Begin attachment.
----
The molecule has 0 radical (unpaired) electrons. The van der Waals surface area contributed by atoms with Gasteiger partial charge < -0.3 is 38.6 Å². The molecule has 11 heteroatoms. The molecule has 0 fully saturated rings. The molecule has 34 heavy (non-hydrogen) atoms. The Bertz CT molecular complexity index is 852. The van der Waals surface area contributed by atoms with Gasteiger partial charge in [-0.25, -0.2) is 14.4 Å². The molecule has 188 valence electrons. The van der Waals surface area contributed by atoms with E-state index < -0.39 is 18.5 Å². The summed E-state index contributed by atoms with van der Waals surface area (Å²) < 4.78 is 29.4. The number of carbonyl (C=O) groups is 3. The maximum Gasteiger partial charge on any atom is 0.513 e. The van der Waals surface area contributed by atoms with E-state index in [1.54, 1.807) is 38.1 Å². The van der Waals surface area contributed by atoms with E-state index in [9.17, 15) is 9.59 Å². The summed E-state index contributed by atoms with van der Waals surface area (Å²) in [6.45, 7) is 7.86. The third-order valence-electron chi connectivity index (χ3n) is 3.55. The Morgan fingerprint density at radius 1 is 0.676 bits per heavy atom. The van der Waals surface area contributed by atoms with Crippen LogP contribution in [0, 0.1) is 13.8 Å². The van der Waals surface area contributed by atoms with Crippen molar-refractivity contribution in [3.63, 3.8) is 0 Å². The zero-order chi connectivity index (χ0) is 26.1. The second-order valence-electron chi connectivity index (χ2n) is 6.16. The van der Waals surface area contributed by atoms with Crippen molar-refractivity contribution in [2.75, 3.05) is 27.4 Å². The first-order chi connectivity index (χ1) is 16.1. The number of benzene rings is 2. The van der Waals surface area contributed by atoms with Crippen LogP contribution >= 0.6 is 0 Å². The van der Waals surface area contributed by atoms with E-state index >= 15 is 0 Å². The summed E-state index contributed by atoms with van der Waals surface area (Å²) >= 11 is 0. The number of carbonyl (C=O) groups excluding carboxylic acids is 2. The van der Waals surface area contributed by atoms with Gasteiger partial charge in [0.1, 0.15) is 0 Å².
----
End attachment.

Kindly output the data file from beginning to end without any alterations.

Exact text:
The molecule has 0 radical (unpaired) electrons. The van der Waals surface area contributed by atoms with Gasteiger partial charge < -0.3 is 38.6 Å². The molecule has 11 heteroatoms. The molecule has 0 fully saturated rings. The molecule has 34 heavy (non-hydrogen) atoms. The Bertz CT molecular complexity index is 852. The van der Waals surface area contributed by atoms with Gasteiger partial charge in [-0.25, -0.2) is 14.4 Å². The molecule has 188 valence electrons. The van der Waals surface area contributed by atoms with E-state index < -0.39 is 18.5 Å². The summed E-state index contributed by atoms with van der Waals surface area (Å²) < 4.78 is 29.4. The number of carbonyl (C=O) groups is 3. The maximum Gasteiger partial charge on any atom is 0.513 e. The van der Waals surface area contributed by atoms with E-state index in [1.54, 1.807) is 38.1 Å². The van der Waals surface area contributed by atoms with E-state index in [9.17, 15) is 9.59 Å². The summed E-state index contributed by atoms with van der Waals surface area (Å²) in [6.45, 7) is 7.86. The third-order valence-electron chi connectivity index (χ3n) is 3.55. The Morgan fingerprint density at radius 1 is 0.676 bits per heavy atom. The van der Waals surface area contributed by atoms with Crippen LogP contribution in [0, 0.1) is 13.8 Å². The van der Waals surface area contributed by atoms with Crippen molar-refractivity contribution in [3.63, 3.8) is 0 Å². The zero-order chi connectivity index (χ0) is 26.1. The second-order valence-electron chi connectivity index (χ2n) is 6.16. The van der Waals surface area contributed by atoms with Crippen molar-refractivity contribution in [2.75, 3.05) is 27.4 Å². The first-order chi connectivity index (χ1) is 16.1. The number of benzene rings is 2. The van der Waals surface area contributed by atoms with Crippen LogP contribution >= 0.6 is 0 Å². The van der Waals surface area contributed by atoms with E-state index >= 15 is 0 Å². The summed E-state index contributed by atoms with van der Waals surface area (Å²) >= 11 is 0. The number of carbonyl (C=O) groups excluding carboxylic acids is 2. The van der Waals surface area contributed by atoms with Gasteiger partial charge in [0.1, 0.15) is 0 Å².